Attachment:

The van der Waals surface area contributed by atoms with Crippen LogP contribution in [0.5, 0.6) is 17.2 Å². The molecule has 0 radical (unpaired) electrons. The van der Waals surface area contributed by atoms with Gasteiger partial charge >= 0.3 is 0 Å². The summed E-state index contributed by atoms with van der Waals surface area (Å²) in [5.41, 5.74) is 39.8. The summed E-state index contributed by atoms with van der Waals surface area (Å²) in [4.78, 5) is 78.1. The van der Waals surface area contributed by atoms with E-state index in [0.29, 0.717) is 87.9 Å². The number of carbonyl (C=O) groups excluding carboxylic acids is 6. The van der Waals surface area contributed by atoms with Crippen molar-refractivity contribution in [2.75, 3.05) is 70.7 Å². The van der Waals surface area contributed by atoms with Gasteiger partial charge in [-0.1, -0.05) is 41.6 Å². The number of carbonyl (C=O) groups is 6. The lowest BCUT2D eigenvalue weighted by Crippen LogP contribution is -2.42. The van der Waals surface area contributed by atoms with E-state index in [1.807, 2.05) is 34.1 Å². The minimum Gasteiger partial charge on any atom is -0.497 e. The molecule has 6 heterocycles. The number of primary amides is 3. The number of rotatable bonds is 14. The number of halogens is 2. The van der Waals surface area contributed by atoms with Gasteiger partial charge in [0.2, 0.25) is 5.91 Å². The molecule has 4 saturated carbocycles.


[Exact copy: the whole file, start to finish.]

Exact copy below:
The van der Waals surface area contributed by atoms with Crippen LogP contribution in [0.5, 0.6) is 17.2 Å². The molecule has 0 radical (unpaired) electrons. The van der Waals surface area contributed by atoms with Gasteiger partial charge >= 0.3 is 0 Å². The summed E-state index contributed by atoms with van der Waals surface area (Å²) in [5.41, 5.74) is 39.8. The summed E-state index contributed by atoms with van der Waals surface area (Å²) in [4.78, 5) is 78.1. The van der Waals surface area contributed by atoms with E-state index in [0.29, 0.717) is 87.9 Å². The number of carbonyl (C=O) groups excluding carboxylic acids is 6. The van der Waals surface area contributed by atoms with Crippen molar-refractivity contribution in [2.75, 3.05) is 70.7 Å². The van der Waals surface area contributed by atoms with Gasteiger partial charge in [-0.1, -0.05) is 41.6 Å². The number of carbonyl (C=O) groups is 6. The lowest BCUT2D eigenvalue weighted by Crippen LogP contribution is -2.42. The van der Waals surface area contributed by atoms with E-state index in [1.807, 2.05) is 34.1 Å². The minimum Gasteiger partial charge on any atom is -0.497 e. The molecule has 6 heterocycles. The number of primary amides is 3. The number of rotatable bonds is 14. The number of halogens is 2. The van der Waals surface area contributed by atoms with Gasteiger partial charge in [0.2, 0.25) is 5.91 Å². The molecule has 4 saturated carbocycles.